9. ‘What if there is actually no accident in terms of who we end up with in family; that we in fact choose our family for the learning and experience we need this time around?’ – Fighting our own family is in fact fighting ourselves and our natural learning and evolution.

  10. Everything in life, every interaction and every moment is brought together perfectly to reflect our own choices and support us to fine-tune and deepen our relationship with ourself, the whole of life and the universe. It is useful to remember this with all interactions – especially with family where we seem to have tons of ideals and beliefs that get in the way of us remaining in the moment and staying true to what is really required

    1. Golnaz what you have shared is so pertinent because we are perhaps our least alert and receptive when we are with our family. I can’t help but wonder how our lives would change if we focused and worked on improving our family relationships perhaps even above all others, rather than our current way of ignoring them and writing them off as just what happens in families.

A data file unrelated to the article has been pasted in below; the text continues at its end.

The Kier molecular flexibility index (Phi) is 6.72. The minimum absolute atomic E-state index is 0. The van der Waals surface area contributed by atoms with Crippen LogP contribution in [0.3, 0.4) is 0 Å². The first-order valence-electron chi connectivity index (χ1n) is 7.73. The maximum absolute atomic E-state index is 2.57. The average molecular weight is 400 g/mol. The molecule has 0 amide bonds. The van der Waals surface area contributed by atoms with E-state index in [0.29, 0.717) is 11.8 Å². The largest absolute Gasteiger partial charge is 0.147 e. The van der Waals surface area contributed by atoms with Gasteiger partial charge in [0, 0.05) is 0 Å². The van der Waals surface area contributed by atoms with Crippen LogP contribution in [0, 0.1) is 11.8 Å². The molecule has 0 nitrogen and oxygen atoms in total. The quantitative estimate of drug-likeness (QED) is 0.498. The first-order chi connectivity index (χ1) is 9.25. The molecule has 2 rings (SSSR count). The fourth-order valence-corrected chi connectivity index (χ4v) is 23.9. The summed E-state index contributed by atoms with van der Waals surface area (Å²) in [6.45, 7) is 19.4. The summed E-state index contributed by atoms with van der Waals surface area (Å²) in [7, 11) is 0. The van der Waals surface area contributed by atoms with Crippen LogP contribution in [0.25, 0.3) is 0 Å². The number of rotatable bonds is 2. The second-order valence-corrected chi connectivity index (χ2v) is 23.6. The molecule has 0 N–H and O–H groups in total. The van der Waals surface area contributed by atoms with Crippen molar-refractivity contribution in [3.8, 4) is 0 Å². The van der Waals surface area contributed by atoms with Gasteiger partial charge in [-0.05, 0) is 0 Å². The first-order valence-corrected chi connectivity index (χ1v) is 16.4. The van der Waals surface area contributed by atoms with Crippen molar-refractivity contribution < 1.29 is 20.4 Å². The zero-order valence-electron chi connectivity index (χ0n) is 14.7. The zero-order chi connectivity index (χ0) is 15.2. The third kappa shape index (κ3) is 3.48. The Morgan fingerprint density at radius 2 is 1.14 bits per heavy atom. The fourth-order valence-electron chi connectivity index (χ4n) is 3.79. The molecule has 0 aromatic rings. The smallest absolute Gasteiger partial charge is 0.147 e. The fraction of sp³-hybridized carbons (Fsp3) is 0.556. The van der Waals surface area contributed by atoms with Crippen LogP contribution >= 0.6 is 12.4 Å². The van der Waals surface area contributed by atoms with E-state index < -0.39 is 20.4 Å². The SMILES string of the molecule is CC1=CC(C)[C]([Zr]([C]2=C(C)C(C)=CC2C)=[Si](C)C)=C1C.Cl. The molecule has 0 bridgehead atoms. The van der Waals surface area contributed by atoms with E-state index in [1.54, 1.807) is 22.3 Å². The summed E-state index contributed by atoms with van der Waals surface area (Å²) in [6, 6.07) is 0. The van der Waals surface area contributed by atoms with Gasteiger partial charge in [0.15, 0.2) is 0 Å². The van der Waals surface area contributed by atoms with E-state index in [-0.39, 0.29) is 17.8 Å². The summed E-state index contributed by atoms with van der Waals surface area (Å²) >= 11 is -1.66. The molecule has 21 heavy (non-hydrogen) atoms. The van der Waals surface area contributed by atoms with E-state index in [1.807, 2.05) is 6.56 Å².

1. We seem to be good at compartmentalising relationships and focusing on one bit here and another bit there. Do we reserve more care and understanding to our family or to the person we imagine is ‘the one’ in our life? Are we more conscious of the impact of our words and actions when we are at work?

        At the end of the day there needs to be equal love, truth and integrity brought to every single relationship.

  11. “One of the many ills of living with pictures is that they keep us in the isolated, arm’s length disconnection from one another” – This is so true. We can feel completely separate and isolated from our closest friends, families, kids or partners purely as a result of the thoughts and pictures we entertain in our head.

    1. And any holding of pictures can stop me from forming deep relationships with all sorts of people – even the slightest pre-conception, no matter how subtle, can shut us down to what is on offer.

  12. How many of us get stuck in blaming the parents/family for all our woes and don’t accept the responsibility of where we are at and why we were born into that family in the first place. Nothing happens by chance and when we look at each and every situation there is always stuff to learn and work through.